how to finish a wooden gun stock

Using Linseed Oil To Finish a Wood Stock

There are many ways to finish or refinish a wood stock for a rifle or shotgun. While most wood stocks these days are finished with a polyurethane coating, back in the day most stocks were treated with some sort of oil.

Boiled linseed oil was a popular wood treatment to protect wood from moisture and drying out as far back as over 100 years ago, but I still believe it’s a great way to protect the wood of your rifle or shotgun and give it a classic look.

If you’re planning on treating your wood stock with boiled linseed oil, make sure to follow these steps. I used this same method to finish the walnut stock on my CMP Expert Grade M1 Garand and it came out looking amazing.

My CMP Expert Grade M1 Garand that I finished completely with boiled linseed oil
My CMP Expert Grade M1 Garand that I finished completely with boiled linseed oil

Why boiled linseed oil?

Boiled linseed oil has been used for over 100 years to finish a variety of wood products such as furniture and as with our case, firearm stocks.

Many militaries used boiled linseed oil to treat the stocks for their combat rifles before they issued them to soldiers in WWI and WWII.

BLO, as it’s often referred to, is an inexpensive oil that when properly applied, drastically extends the life of wood by protecting it from water logging as well as preventing the wood from drying out and becoming brittle.

When BLO is applied, it brings out the natural grain patterns of the wood, which is very pleasing to the eye. It’s also very easy to apply and difficult to mess up. When deciding on how I wanted to treat the wood on my M1 Garand stock, the ease of use for BLO was the most enticing benefit for me.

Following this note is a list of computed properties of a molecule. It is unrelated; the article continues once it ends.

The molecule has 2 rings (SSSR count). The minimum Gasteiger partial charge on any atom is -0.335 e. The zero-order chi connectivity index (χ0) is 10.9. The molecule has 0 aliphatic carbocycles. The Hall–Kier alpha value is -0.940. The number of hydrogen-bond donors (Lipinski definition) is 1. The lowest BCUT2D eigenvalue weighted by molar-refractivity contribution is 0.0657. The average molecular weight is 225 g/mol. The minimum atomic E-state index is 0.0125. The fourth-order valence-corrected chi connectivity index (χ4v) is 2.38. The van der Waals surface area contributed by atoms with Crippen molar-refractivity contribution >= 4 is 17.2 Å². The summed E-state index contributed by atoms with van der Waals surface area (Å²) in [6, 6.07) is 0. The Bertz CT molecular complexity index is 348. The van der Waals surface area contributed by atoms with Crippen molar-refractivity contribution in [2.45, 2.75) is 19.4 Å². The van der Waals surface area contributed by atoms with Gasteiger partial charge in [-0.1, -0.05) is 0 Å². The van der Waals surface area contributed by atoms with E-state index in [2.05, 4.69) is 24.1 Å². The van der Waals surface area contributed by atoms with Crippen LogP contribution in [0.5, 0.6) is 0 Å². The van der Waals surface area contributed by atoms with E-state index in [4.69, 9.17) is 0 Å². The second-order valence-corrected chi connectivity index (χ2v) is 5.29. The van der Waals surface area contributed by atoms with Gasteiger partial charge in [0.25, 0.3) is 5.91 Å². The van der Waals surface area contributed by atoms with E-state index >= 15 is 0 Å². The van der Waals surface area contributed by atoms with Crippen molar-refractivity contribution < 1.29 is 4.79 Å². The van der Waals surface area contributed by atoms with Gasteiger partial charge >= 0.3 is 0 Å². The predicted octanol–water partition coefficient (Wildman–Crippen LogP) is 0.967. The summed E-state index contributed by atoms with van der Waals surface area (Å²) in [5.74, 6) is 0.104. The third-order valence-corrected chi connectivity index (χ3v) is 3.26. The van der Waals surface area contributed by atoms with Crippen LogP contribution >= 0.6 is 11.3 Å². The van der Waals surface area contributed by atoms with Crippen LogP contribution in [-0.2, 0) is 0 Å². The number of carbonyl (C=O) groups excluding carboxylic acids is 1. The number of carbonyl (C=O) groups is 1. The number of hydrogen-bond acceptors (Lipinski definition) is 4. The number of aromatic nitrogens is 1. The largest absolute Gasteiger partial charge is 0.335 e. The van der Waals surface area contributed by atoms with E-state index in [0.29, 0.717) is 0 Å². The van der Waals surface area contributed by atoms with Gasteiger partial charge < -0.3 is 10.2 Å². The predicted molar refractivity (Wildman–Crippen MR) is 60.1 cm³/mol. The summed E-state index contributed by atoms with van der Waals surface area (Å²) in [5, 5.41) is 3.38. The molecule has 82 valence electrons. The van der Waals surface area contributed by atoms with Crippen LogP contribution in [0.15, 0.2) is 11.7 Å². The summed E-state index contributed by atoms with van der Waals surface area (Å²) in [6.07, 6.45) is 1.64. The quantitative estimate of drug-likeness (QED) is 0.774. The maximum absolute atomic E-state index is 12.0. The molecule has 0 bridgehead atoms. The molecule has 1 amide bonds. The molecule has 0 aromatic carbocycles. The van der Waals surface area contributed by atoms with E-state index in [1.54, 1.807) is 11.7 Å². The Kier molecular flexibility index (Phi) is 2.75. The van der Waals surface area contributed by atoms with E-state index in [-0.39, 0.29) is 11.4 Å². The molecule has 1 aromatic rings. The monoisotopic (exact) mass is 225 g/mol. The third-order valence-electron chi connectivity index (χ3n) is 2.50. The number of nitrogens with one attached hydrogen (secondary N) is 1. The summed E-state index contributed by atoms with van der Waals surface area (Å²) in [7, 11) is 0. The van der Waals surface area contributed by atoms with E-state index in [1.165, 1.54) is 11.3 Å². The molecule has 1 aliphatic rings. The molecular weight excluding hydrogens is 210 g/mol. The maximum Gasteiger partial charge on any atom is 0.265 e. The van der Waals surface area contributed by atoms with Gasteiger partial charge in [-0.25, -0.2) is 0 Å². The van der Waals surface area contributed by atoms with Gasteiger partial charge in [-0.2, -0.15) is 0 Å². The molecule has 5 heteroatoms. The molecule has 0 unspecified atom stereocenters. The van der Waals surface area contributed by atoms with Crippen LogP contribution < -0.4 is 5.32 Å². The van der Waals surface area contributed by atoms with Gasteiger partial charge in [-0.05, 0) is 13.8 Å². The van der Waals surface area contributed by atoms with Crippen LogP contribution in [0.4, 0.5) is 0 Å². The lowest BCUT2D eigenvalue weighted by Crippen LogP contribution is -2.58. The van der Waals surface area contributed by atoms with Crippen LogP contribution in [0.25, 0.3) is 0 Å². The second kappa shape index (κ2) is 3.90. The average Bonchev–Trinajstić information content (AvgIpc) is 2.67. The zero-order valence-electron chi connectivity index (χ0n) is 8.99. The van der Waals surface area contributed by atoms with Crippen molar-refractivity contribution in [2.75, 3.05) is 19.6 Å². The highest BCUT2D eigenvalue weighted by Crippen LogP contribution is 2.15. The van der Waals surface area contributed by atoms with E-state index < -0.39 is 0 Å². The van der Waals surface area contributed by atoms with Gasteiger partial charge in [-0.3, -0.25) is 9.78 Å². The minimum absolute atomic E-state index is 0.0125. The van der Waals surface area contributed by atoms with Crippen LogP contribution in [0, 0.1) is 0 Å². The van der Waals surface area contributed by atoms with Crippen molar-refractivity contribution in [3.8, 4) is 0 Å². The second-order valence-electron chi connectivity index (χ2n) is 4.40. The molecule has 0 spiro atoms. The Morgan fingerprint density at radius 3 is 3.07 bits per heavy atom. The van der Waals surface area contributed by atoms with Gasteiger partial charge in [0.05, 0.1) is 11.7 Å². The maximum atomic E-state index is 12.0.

In addition, boiled linseed oil is inexpensive and easy to find. Most hardware stores will carry BLO, and you can purchase large containers of it for a relatively low price.

As a final added benefit, in my opinion boiled linseed oil smells really good. Although at first it smells like burned frying oil, after treated into the wood it gives off a subtle but pleasant aroma.

My M1 taken down to its wood parts ready for BLO
My M1 taken down to its wood parts ready for BLO

How to do it

As I mentioned, treating a wood stock with boiled linseed oil is mostly foolproof. Just follow these steps and you’ll have a beautiful and long-lasting stock for your rifle or shotgun.

Disassembly

The first step to finishing a wood stock with boiled linseed oil is to disassemble the firearm.

First, of course, make sure the gun is clear and unloaded. Then, remove all the wood parts from the other metal parts. This is generally pretty easy to do, and for most guns the wood will all be in one piece.

This is important because to apply boiled linseed oil properly, you must treat the entire surface of the wood with several coats. Just applying the oil to the wood you can access without taking the gun apart won’t allow you to achieve the full protection BLO provides.

When disassembling, make sure to remember what parts go where. YouTube videos are helpful to show you how to fully disassemble the gun model you’re working on. Alternatively, take pictures as you go so if you get stuck when piecing everything back together, you have something to reference.

Sanding

The next step to preparing the stock for boiled linseed oil is sanding. If the wood you want to refinish already has a different type of finish on it, make sure to do some extra sanding to remove it completely.

Once you’ve got the stock down to bare wood, now you can start the fine sanding process. For an even and more controllable sanding process, avoid electric sanders and instead do it by hand. Sanding by hand will allow you to take your time and do it right, and because there’s not much material, it shouldn’t take too long anyway.